Those were the opening sentences of another excellent editorial at Pensions & Investments (Test of Governance Wills, June 30). See their cartoon at right, which is very close to portraying the truth about Nabors. (P&I’s other outstanding recent editorial was Winning over proxy voters, May 12.)
Nabors has ignored shareholder votes on the election of directors, say on pay and proxy access. Not only this year, but for several years, Nabors’ board has acted in defiance of shareholder voting seeking to bring accountability and improve corporate performance.
The lesson for shareholder activists: Do not relent on your long-term efforts on corporate governance reform.
The cost of shareholder activism might deter institutional shareholders from becoming, or staying, active in corporate governance issues. But the cost of inactivity leaves investors’ holdings vulnerable to underperformance by companies unresponsive to shareholder concerns. Such underperformance, as in the case of Nabors, is far more costly to investment portfolios in the long term than the cost of engaging in shareholder activism.
Pensions & Investments then goes on to recount how the proxy votes should have turned out board members, cut executive pay, allowed proxy access, and even changed the way votes are counted so that failure to cast a vote doesn’t automatically count as siding with the entrenched management and board. The Nabors Board, which is paid substantially more than average, ignored the shareowners who they supposedly represent.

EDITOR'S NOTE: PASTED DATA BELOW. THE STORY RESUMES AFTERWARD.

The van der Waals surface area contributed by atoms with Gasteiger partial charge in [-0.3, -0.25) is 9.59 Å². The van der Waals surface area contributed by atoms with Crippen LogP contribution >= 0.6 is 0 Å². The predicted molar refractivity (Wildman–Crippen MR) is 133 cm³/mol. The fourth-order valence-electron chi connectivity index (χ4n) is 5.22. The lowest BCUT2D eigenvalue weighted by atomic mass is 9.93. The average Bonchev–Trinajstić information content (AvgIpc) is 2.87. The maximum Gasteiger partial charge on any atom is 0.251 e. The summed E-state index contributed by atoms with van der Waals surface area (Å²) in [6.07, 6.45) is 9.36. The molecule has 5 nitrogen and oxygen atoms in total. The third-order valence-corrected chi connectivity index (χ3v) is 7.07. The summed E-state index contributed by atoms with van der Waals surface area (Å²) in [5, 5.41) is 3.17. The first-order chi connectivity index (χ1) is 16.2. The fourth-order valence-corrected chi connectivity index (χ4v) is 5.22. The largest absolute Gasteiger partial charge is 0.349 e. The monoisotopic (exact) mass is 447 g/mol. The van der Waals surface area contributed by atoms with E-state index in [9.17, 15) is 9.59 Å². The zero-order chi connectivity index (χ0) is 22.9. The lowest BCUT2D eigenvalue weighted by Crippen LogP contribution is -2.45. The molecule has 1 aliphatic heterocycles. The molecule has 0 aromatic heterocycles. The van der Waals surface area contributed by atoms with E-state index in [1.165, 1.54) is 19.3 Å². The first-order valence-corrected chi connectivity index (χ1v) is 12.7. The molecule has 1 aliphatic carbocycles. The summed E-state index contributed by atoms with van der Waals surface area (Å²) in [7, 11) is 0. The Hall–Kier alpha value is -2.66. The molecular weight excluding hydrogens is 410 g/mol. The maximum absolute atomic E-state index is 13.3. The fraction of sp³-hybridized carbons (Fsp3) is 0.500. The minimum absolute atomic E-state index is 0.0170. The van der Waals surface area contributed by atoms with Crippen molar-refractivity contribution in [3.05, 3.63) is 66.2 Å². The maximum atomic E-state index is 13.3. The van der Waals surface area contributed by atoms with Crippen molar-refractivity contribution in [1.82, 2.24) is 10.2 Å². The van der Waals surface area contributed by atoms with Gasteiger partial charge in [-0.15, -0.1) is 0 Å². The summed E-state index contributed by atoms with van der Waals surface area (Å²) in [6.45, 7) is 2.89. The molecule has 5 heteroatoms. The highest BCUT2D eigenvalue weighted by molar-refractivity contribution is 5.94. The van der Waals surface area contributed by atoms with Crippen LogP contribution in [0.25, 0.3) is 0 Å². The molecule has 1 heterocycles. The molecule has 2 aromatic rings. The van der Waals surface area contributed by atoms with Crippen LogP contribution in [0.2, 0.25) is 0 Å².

I don’t have an investment in Nabors but if I did, I would research their bye-laws. Companies headquartered in Bermuda, such as Nabors, normally have a default standard of majority voting and have one tier boards. Directors can be removed without cause by majority shareholder vote and shareholders may also fill the subsequent vacancy. Unfortunately, there is nothing normal about Nabors and all such powers are subject to the bye-laws. Nabors obviously has instituted plurality voting, a classified board and probably much more in those bye-laws.
From my brief review, it appears shareowners have been filing non-binding proposals. It is time they shifted to binding resolutions. When Nabors are this bad, it is time to stop begging. Tie the hands of this impudent Board with binding bye-law provisions.